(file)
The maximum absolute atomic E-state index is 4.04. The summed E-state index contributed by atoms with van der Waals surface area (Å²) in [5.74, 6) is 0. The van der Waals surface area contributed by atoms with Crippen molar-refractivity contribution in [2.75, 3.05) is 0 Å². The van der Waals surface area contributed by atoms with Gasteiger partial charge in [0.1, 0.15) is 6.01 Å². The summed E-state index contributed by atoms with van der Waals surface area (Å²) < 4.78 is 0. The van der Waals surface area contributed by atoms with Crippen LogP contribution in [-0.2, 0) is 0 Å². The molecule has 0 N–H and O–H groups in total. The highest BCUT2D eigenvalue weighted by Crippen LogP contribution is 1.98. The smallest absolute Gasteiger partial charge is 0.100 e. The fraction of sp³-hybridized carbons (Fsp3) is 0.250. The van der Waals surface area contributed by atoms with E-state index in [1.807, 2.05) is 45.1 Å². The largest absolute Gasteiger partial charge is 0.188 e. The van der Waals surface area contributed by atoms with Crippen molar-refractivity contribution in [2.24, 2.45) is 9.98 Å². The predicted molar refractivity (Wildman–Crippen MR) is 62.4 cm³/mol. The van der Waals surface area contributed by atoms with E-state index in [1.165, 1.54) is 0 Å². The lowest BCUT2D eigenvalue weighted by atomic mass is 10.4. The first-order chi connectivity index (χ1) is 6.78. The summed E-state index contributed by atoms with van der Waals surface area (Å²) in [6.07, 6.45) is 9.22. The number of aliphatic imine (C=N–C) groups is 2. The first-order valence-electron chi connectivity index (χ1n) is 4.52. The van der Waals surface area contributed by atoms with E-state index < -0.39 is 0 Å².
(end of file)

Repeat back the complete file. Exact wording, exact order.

The maximum absolute atomic E-state index is 4.04. The summed E-state index contributed by atoms with van der Waals surface area (Å²) in [5.74, 6) is 0. The van der Waals surface area contributed by atoms with Crippen molar-refractivity contribution in [2.75, 3.05) is 0 Å². The van der Waals surface area contributed by atoms with Gasteiger partial charge in [0.1, 0.15) is 6.01 Å². The summed E-state index contributed by atoms with van der Waals surface area (Å²) < 4.78 is 0. The van der Waals surface area contributed by atoms with Crippen LogP contribution in [-0.2, 0) is 0 Å². The molecule has 0 N–H and O–H groups in total. The highest BCUT2D eigenvalue weighted by Crippen LogP contribution is 1.98. The smallest absolute Gasteiger partial charge is 0.100 e. The fraction of sp³-hybridized carbons (Fsp3) is 0.250. The van der Waals surface area contributed by atoms with E-state index in [1.807, 2.05) is 45.1 Å². The largest absolute Gasteiger partial charge is 0.188 e. The van der Waals surface area contributed by atoms with Crippen molar-refractivity contribution in [2.24, 2.45) is 9.98 Å². The predicted molar refractivity (Wildman–Crippen MR) is 62.4 cm³/mol. The van der Waals surface area contributed by atoms with E-state index in [1.165, 1.54) is 0 Å². The lowest BCUT2D eigenvalue weighted by atomic mass is 10.4. The first-order chi connectivity index (χ1) is 6.78. The summed E-state index contributed by atoms with van der Waals surface area (Å²) in [6.07, 6.45) is 9.22. The number of aliphatic imine (C=N–C) groups is 2. The first-order valence-electron chi connectivity index (χ1n) is 4.52. The van der Waals surface area contributed by atoms with E-state index < -0.39 is 0 Å².